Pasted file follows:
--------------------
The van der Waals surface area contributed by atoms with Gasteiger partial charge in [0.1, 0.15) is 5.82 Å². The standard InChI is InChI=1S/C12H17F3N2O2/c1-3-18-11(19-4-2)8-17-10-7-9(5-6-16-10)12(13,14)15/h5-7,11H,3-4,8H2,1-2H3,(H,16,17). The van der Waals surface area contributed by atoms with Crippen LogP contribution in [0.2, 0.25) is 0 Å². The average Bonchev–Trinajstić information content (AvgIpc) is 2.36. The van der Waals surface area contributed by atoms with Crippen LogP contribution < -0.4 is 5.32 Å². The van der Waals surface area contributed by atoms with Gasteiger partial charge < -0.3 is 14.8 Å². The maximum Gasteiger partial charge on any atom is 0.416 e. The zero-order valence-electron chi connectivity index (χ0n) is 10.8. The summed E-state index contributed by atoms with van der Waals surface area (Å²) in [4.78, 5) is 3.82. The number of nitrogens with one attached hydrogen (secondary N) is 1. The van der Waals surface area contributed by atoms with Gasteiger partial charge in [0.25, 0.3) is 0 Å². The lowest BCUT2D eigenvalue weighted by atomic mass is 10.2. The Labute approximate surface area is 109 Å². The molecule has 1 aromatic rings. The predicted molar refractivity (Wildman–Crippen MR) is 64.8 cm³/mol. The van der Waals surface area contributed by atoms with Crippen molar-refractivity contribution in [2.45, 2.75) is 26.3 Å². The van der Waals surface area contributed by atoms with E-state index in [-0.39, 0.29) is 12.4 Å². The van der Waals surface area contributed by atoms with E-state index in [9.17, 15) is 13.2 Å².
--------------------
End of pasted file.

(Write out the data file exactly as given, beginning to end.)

The van der Waals surface area contributed by atoms with Gasteiger partial charge in [0.1, 0.15) is 5.82 Å². The standard InChI is InChI=1S/C12H17F3N2O2/c1-3-18-11(19-4-2)8-17-10-7-9(5-6-16-10)12(13,14)15/h5-7,11H,3-4,8H2,1-2H3,(H,16,17). The van der Waals surface area contributed by atoms with Crippen LogP contribution in [0.2, 0.25) is 0 Å². The average Bonchev–Trinajstić information content (AvgIpc) is 2.36. The van der Waals surface area contributed by atoms with Crippen LogP contribution < -0.4 is 5.32 Å². The van der Waals surface area contributed by atoms with Gasteiger partial charge < -0.3 is 14.8 Å². The maximum Gasteiger partial charge on any atom is 0.416 e. The zero-order valence-electron chi connectivity index (χ0n) is 10.8. The summed E-state index contributed by atoms with van der Waals surface area (Å²) in [4.78, 5) is 3.82. The number of nitrogens with one attached hydrogen (secondary N) is 1. The van der Waals surface area contributed by atoms with Gasteiger partial charge in [0.25, 0.3) is 0 Å². The lowest BCUT2D eigenvalue weighted by atomic mass is 10.2. The Labute approximate surface area is 109 Å². The molecule has 1 aromatic rings. The predicted molar refractivity (Wildman–Crippen MR) is 64.8 cm³/mol. The van der Waals surface area contributed by atoms with Crippen molar-refractivity contribution in [2.45, 2.75) is 26.3 Å². The van der Waals surface area contributed by atoms with E-state index in [-0.39, 0.29) is 12.4 Å². The van der Waals surface area contributed by atoms with E-state index in [9.17, 15) is 13.2 Å².